Originality/value

This research is important because it illustrates the potential benefits of using weather insurance as an agricultural risk management strategy in China.

Details

Agricultural Finance Review, vol. 74 no. 4
Type: Research Article
ISSN: 0002-1466

Keywords

Article
Publication date: 11 May 2010

Shyam Adhikari, Eric J. Belasco and Thomas O. Knight

The purpose of this paper is to examine the spatial components of producer heterogeneity in crop insurance product selection among US corn producers and identifies…

Abstract

Purpose

The purpose of this paper is to examine the spatial components of producer heterogeneity in crop insurance product selection among US corn producers and identifies neighborhood spillover or agent marketing effects in these decisions.

Design/methodology/approach

County‐level insurance and yield data are used to demonstrate that a gradual shift from yield‐based insurance to revenue‐based insurance has spatial patterns. Conventional risk variables such as yield variability, price variability, prevalence of irrigation, other crops, and yield‐price relationships play an important role in this shift and are consistently estimated only when spatial components are included. A spatial random effects model is used to also identify the impact of spatial lag effects, which include neighborhood spillover and agent marketing effects, on the share of corn acres insured with revenue‐based plans vs yield‐based plans.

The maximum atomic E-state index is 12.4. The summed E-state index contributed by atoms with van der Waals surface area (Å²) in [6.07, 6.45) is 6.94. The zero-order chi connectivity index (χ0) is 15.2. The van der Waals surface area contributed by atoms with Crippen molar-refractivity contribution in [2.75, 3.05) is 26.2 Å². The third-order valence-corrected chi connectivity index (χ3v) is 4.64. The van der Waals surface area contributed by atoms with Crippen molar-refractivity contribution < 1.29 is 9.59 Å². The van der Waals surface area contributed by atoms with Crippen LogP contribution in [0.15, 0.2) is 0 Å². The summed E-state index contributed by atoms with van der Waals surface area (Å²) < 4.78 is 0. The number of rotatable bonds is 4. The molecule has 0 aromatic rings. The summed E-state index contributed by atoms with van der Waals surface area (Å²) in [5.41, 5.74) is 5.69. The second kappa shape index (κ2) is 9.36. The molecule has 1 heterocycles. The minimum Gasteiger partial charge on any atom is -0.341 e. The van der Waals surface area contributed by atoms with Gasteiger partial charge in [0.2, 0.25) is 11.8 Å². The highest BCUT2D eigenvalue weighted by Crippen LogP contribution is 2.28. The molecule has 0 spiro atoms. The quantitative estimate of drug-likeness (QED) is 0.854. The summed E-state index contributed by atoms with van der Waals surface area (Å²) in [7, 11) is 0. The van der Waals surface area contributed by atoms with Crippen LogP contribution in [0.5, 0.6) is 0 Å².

Findings

Theoretically consistent variables associated with risk are found to significantly influence the choice between crop revenue and yield insurance. Non‐linear parameters identify the region‐specific effects from changes in irrigation, yield price correlation, and the prevalence of corn production on insurance decisions. In addition, spatial components such as the decisions made by nearby producers and marketing drives are also found to influence decisions. These results may demonstrate the relative influence of trusted sources, such as nearby producers and insurance agents, on insurance decisions.

Originality/value

Traditional risk variables are consistently estimated by controlling for spatial heterogeneity. This study also reveals the propensity of producers to rely on the opinions of other producers or agents that they know.

Details

Agricultural Finance Review, vol. 70 no. 1
Type: Research Article
ISSN: 0002-1466

Keywords

Article
Publication date: 29 November 2018

Moshe Szweizer

The purpose of this paper is to extend the studies of commercial property yields by providing a cross-field approach through the implementation of methods used in physics.

Abstract

Purpose

The purpose of this paper is to extend the studies of commercial property yields by providing a cross-field approach through the implementation of methods used in physics.

Design/methodology/approach

Based on the equations used to describe real gases in physics, the commercial property yields are expressed through a model, as a product of two terms. The first term estimates the influence of the income change and investment on yields. The second estimates the yield variation as a function of property size. Additionally, the model combines the macroeconomic and microeconomic components influencing yield adjustment. Calculation of each component involves procedures developed in physics, with the investment volume being linked to the amount of gas and the microeconomic yield being linked to the gas compressibility.